Australian scientists found a detached coral reef on the Great Barrier Reef that exceeds the height of the Empire State Building and the Eiffel Tower, the Schmidt Ocean Institute said this week, the first such discovery in over 100 years.
The “blade-like” reef is nearly 500 metres tall and 1.5 kilometres wide, said the institute founded by ex-Google boss Eric Schmidt and his wife Wendy. It lies 40 metres below the ocean surface and about six kilometres from the edge of the Great Barrier Reef.
A team of scientists from James Cook University, led by Dr Robin Beaman, were mapping the northern seafloor of the Great Barrier Reef onboard the institute’s research vessel Falkor, when they found the reef on Oct. 20.
“We are surprised and elated by what we have found,” said Beaman.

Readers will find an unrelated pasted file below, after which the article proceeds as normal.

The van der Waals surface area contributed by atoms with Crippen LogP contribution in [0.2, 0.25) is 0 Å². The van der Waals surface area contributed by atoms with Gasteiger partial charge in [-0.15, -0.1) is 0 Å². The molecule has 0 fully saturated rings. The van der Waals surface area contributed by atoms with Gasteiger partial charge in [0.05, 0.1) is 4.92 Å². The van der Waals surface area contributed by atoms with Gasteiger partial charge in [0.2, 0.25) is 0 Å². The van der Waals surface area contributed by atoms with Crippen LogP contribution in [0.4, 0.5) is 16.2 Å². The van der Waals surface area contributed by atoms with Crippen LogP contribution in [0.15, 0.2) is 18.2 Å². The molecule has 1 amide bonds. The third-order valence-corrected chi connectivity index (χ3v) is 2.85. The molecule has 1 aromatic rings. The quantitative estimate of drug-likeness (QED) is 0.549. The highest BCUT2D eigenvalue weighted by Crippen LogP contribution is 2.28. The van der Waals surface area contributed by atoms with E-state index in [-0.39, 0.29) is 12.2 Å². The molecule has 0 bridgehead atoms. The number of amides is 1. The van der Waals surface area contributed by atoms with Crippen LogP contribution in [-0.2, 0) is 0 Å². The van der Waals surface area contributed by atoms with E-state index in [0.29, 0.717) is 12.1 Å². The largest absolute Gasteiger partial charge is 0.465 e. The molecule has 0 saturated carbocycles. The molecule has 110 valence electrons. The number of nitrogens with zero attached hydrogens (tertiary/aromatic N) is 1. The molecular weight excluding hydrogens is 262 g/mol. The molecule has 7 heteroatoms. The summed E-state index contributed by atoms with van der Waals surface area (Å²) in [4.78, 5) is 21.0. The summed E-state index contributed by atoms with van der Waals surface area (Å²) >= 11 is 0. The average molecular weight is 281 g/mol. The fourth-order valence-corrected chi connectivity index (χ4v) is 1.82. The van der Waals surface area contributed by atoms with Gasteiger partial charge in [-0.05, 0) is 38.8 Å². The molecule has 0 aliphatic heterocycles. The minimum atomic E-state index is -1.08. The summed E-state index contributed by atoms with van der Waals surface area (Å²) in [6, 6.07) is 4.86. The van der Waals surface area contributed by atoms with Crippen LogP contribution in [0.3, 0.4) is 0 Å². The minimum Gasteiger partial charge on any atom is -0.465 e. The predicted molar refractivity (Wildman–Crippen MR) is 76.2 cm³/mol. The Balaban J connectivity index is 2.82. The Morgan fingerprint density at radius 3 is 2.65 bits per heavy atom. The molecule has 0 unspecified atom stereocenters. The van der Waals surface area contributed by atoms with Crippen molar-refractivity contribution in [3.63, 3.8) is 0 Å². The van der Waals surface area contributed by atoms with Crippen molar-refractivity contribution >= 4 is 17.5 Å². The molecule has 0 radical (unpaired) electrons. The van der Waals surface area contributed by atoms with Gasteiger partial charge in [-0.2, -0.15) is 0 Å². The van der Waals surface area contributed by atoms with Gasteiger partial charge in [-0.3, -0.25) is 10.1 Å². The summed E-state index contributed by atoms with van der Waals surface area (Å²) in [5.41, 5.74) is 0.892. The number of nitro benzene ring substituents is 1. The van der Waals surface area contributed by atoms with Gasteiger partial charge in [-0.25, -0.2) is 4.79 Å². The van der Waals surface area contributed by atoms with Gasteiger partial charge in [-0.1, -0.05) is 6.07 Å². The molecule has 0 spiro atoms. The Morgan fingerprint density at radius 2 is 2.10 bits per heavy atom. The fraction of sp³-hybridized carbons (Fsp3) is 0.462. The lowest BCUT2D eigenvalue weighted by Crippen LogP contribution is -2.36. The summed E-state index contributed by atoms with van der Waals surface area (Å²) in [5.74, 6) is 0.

He said it was the first detached reef of that size to be discovered in over 120 years and that it was thriving with a “blizzard of fish” in a healthy ecosystem.
The discovery comes after a study earlier this month found the Great Barrier Reef had lost more than half its coral in the last three decades.
Using the underwater robot known as SuBastian, the scientists filmed their exploration of the new reef, collecting marine samples on the way, which will be archived and placed in the Queensland Museum and the Museum of Tropical Queensland.
“To not only 3D map the reef in detail, but also visually see this discovery with SuBastian is incredible,” Beaman added.
Although the northern section of the Great Barrier Reef suffered from bleaching in 2016, Beaman said this detached reef didn’t display any evidence of damage.
Bleaching occurs when the water is too warm, forcing coral to expel living algae and causing it to calcify and turn white.
The Great Barrier Reef runs 2,300 km (1,429 miles) down Australia’s northeast coast spanning an area half the size of Texas. It was world heritage listed in 1981 by UNESCO as the most extensive and spectacular coral reef ecosystem on the planet.